An area resident gave me a ride into Hamilton the other day. He happily announced that he's married now. Let's just say he's about a year or so away from a free bus pass, so I said "oh, who's the lucky bride?" He smiled, eyes all bright, and said "I married a Filipino, she's in her late 50s, and I agreed to marry her over the phone, without even knowing what she looked like."

I said "oh, how's it going?" He said "well she doesn't speak any English and I don't speak her language, but we work it out - everything else is great!"

"How did you get the marriage hook-up?" I asked. He said a friend of his is married to a Filipino, "my wife is her cousin and guess what," he added, "it only took a few weeks to get her here."

"Wow, just a few weeks?" I asked, he smiled and said "that's right!"

Later, after he kindly dropped me off in the city of Hamilton, I couldn't help but wonder - wow, just like that, how is it that this could happen so fast - a mail order bride in a matter of weeks? Interesting.

So where are we exactly in 2010 on Bermuda's immigration law as it relates to stuff like this.

We have a minister who has gone on record as saying the country's system of immigration is broken, that's right - broken.

The non-Bermudian spouses of Bermudians make up the country's workforce as well, and from where I sit it would appear the work available here is getting thin.

To get a handle on that, lets scroll back a bit to 1998. I remember the day the Progressive Labour Party won the election.

I remember the joy and the nationwide sense of hope. I remember the then widespread assertion - hope is immediate, change is gradual.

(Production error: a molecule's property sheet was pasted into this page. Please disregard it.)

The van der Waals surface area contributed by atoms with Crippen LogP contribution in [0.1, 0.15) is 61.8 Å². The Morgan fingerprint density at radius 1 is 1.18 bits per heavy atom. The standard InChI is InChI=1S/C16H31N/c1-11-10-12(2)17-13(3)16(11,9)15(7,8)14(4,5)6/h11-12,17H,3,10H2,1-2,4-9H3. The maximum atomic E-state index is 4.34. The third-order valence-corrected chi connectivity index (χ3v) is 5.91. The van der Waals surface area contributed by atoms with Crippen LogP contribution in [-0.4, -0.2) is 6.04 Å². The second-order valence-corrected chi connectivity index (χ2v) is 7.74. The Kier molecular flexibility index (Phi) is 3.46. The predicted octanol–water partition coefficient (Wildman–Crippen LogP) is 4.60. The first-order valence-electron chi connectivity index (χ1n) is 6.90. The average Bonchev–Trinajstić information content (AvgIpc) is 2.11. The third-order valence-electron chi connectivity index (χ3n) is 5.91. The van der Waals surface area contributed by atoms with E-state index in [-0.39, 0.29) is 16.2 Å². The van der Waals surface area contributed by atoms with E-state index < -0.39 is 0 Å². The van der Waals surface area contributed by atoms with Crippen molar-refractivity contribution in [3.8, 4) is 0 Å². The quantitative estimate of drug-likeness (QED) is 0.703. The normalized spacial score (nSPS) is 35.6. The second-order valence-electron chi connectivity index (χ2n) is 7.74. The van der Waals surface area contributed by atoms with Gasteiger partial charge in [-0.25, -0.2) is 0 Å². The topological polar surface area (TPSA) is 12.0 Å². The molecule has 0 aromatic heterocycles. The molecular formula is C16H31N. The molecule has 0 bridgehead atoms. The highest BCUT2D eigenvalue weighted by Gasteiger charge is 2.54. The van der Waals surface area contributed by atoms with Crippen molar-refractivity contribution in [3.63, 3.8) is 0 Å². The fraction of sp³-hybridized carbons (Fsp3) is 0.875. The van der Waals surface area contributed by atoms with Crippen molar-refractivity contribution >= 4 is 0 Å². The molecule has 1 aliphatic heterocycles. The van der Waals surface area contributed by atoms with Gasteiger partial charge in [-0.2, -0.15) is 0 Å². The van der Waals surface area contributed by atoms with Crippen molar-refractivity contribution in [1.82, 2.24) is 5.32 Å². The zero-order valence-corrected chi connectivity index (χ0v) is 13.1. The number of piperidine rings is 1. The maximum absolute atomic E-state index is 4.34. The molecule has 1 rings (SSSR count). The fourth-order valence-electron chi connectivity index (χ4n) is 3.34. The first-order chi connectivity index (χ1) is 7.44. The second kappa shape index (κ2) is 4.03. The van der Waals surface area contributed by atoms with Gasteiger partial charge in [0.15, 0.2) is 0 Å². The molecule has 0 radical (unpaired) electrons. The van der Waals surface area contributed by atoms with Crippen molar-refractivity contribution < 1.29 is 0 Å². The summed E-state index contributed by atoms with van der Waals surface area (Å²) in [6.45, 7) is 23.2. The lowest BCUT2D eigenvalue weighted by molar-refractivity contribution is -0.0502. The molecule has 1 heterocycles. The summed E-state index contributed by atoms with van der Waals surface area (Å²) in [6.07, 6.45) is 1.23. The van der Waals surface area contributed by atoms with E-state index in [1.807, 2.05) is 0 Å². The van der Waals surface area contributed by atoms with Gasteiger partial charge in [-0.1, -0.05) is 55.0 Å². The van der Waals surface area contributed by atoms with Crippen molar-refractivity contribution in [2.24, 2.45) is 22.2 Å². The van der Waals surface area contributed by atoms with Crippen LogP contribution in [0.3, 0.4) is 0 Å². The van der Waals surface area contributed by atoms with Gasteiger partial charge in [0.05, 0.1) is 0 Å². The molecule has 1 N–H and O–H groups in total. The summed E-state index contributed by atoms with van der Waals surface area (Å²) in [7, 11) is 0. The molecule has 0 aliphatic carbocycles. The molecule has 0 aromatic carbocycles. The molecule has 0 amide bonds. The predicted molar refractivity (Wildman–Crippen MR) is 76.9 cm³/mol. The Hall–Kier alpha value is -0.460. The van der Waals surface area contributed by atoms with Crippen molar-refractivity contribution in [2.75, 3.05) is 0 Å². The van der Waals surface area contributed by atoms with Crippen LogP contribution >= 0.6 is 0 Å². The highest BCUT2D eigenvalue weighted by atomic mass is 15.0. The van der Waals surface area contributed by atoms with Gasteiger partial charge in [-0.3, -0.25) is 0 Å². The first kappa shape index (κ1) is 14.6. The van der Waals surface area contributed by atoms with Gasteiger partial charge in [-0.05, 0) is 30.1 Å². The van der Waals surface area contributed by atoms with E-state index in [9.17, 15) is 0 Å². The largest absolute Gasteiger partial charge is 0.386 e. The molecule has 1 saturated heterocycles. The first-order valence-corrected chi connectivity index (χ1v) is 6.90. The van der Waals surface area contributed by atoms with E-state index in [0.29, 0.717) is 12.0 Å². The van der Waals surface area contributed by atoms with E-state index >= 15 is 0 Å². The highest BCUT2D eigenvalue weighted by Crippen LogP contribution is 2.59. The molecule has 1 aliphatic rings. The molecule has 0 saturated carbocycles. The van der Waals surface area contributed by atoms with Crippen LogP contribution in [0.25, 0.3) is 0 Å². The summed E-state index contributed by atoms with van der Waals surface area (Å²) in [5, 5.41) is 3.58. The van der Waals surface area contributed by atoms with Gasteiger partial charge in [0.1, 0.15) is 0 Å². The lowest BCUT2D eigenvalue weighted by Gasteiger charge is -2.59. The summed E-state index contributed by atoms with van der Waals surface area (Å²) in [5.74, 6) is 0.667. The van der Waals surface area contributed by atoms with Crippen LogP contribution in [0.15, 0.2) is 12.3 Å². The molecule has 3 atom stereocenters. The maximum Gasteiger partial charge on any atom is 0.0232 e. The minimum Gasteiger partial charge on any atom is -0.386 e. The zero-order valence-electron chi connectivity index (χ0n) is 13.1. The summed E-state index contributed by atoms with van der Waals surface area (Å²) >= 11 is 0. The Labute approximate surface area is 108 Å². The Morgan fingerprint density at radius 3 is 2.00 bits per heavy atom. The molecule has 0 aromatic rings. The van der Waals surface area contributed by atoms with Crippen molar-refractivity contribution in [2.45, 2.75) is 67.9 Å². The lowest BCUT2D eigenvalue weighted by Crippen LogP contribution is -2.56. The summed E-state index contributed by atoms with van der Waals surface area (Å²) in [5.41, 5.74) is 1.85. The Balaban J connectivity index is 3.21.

I remember the sea of people on Court Street that night. I remember me and my dearly departed sister didn't get home until the sun was coming up.

Round-up

I remember one of the first ministers assigned to immigration in the inaugural PLP Cabinet was Paula Cox. To date, she remains the only PLP Minister to order the round up of illegal immigrants. There hasn't been another round-up like that one since.

There was a buzz at the time with reports of 'so-and-so who agreed to marriage for money so that Mr. or Mrs. Non-Bermudian could stay here and work'.

Add to that, further word that it wouldn't be long before the spouse of that Bermudian would be the proud parent of a Bermudian born child, which by the way gives them additional parental rights when it comes to the issue of immigration.

Yes, I believe children need both parents no matter what. What I'm wondering is, what kind of homes are they being raised in under the guise of marriage, that's based on money and not love?

What troubles me most is the fact that people can come here under all sorts of pretences and stay here, some indefinitely, some legitimately, some not.

They exist in the full glare of public scrutiny with virtually no worries. Some even make jokes among themselves about how easy it is to just stay here, in my country, most for as long as they want.

Those who are beating the system present problems for natives worldwide. The problem here in Bermuda is we're just a very small 21-square-mile part of the world.

And we all have a part to play in it. But we Bermudians don't have the luxury or privilege of driving on to the next border.

We're surrounded by water in a country now strapped for jobs for Bermudians, not to mention affordable housing.

Which begs the question, how many people can we hold in this country in the name of Bermuda's economy? And better yet, how is it that it appears to be so easy to ship in a mail order bride or groom in a matter of weeks?

I'm happy to say that the powers that be tell me it is an area to be addressed in the not too distant future.

And soon, with new visa restrictions, it may not be so easy to ship in that would-be bride or groom.

Time will tell on this one.